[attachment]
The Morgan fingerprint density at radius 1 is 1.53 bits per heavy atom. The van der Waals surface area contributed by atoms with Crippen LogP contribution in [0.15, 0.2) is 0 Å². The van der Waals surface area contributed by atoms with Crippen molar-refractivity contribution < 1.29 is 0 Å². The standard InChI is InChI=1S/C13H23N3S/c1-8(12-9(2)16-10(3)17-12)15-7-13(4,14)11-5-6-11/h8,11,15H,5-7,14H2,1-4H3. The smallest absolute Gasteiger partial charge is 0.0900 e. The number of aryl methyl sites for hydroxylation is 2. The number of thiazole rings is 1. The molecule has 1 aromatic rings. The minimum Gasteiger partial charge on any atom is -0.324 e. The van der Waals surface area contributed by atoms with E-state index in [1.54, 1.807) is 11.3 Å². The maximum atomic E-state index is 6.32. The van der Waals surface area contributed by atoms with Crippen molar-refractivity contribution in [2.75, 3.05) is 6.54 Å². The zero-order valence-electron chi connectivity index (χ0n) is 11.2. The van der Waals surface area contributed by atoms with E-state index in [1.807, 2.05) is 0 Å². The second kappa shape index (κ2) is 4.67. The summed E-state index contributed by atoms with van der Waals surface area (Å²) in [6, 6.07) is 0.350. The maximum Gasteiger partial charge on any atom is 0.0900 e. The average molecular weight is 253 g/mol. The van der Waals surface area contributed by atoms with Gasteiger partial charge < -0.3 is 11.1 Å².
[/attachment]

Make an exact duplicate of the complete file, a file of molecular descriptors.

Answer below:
The Morgan fingerprint density at radius 1 is 1.53 bits per heavy atom. The van der Waals surface area contributed by atoms with Crippen LogP contribution in [0.15, 0.2) is 0 Å². The van der Waals surface area contributed by atoms with Crippen molar-refractivity contribution < 1.29 is 0 Å². The standard InChI is InChI=1S/C13H23N3S/c1-8(12-9(2)16-10(3)17-12)15-7-13(4,14)11-5-6-11/h8,11,15H,5-7,14H2,1-4H3. The smallest absolute Gasteiger partial charge is 0.0900 e. The number of aryl methyl sites for hydroxylation is 2. The number of thiazole rings is 1. The molecule has 1 aromatic rings. The minimum Gasteiger partial charge on any atom is -0.324 e. The van der Waals surface area contributed by atoms with E-state index in [1.54, 1.807) is 11.3 Å². The maximum atomic E-state index is 6.32. The van der Waals surface area contributed by atoms with Crippen molar-refractivity contribution in [2.75, 3.05) is 6.54 Å². The zero-order valence-electron chi connectivity index (χ0n) is 11.2. The van der Waals surface area contributed by atoms with E-state index in [1.807, 2.05) is 0 Å². The second kappa shape index (κ2) is 4.67. The summed E-state index contributed by atoms with van der Waals surface area (Å²) in [6, 6.07) is 0.350. The maximum Gasteiger partial charge on any atom is 0.0900 e. The average molecular weight is 253 g/mol. The van der Waals surface area contributed by atoms with Gasteiger partial charge < -0.3 is 11.1 Å².